Our Mission Is To Help
Student Loan Recovery Group is a resource available to students of closed and for-profit schools. We can assist you with questions regarding your ongoing academic planning, financial aid, transfer credits, and more. We specialize in qualifying students for student loan discharge. If you have been a victim of a closed college, or feel like you were misled by a for-profit school, we will help you.
Being the victim of a closed school doesn t have to be the end of your educational dream. We will guide in getting back on the track to success.
Student Recovery Group
We have a stellar success rate with the Department of Education. Our document preparation services will get you the best results possible! With the best student loan advisers on you side, we’ll help you get enrolled faster, become financial healthy and conquer your student loans!
Our ethical principles are the values that govern all that we do as Members of The Association for Student Loan Relief. As we seek to achieve responsible commercial success, we will be challenged to balance these principles against each other, always mindful of our promises and service to our consumers.
Experts In Academic Loan Discharge.
Borrowers may be eligible for forgiveness of the federal student loans used to attend a school if that school misled them or has been closed.
Some students may be eligible for a tuition refund through a closed school loan discharge or reimbursement.
NOTE: If you are eligible, but you transfer academic credits to another school prior to requesting a loan discharge, you may lose your right to a refund. To learn more about your legal rights, how to apply, and how to connect to local resources, please visit Federal Student Aid (ITT | Corinthian).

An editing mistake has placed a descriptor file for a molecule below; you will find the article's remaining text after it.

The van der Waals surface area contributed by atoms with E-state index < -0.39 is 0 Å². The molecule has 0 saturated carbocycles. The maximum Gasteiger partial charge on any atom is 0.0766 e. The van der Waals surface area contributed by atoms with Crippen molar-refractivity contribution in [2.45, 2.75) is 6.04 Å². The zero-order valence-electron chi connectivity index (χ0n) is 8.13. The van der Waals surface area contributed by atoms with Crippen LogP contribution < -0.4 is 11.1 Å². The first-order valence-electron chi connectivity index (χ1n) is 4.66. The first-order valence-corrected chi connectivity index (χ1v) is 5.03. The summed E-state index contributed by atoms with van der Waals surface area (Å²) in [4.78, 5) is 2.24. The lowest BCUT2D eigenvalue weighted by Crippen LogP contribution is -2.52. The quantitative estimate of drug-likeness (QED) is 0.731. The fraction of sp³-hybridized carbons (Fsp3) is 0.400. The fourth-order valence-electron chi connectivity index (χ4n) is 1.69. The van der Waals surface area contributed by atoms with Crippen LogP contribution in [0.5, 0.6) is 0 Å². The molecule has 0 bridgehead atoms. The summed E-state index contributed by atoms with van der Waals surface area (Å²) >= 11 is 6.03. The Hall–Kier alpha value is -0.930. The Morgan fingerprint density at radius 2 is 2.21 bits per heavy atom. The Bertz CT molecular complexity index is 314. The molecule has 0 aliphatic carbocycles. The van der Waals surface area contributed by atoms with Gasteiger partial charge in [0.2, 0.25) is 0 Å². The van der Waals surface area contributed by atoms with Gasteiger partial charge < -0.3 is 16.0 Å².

Federal Student Aid Office:
Academic Planning Resources
STATE TUITION RECOVERY RESOURCES
School Loan Discharge by the Numbers
Findings Claims Approved for Discharge (through 10/12/16): 8,146
Total Amount of Loans Approved for Discharge (through 10/12/16): $116,874,687
Findings Claims Approved for Discharge (through 10/12/16): 5,490
Total Amount of Loans Approved for Discharge (through 10/12/16): $104,085,830
Findings Claims Approved for Discharge (through 10/12/16): 2,058
Total Amount of Loans Approved for Discharge (through 10/12/16): $26,410,336
About Student Loan Discharge
Two-thirds of students graduating from American colleges and universities are graduating with some level of debt. One in 10 graduates accumulate more than $40,000 worth of debt. If you owe on federal student loans for a college you think defrauded you, the government’s new rules should make it a little easier to sue for relief from those debts.
What is borrower defense?
Under existing borrower defense rules, you can apply to get your federal student loans forgiven if you believe your college defrauded you in some way. Currently, state law determines whether those who make borrower defense claims actually qualify for forgiveness. Effective July 1, 2017, the new rules create a federal standard for those claims.
Although the regulations have existed since 1995, few people applied for borrower defense forgiveness until recently. In the fallout after Corinthian’s collapse, tens of thousands of former students filed borrower defense claims.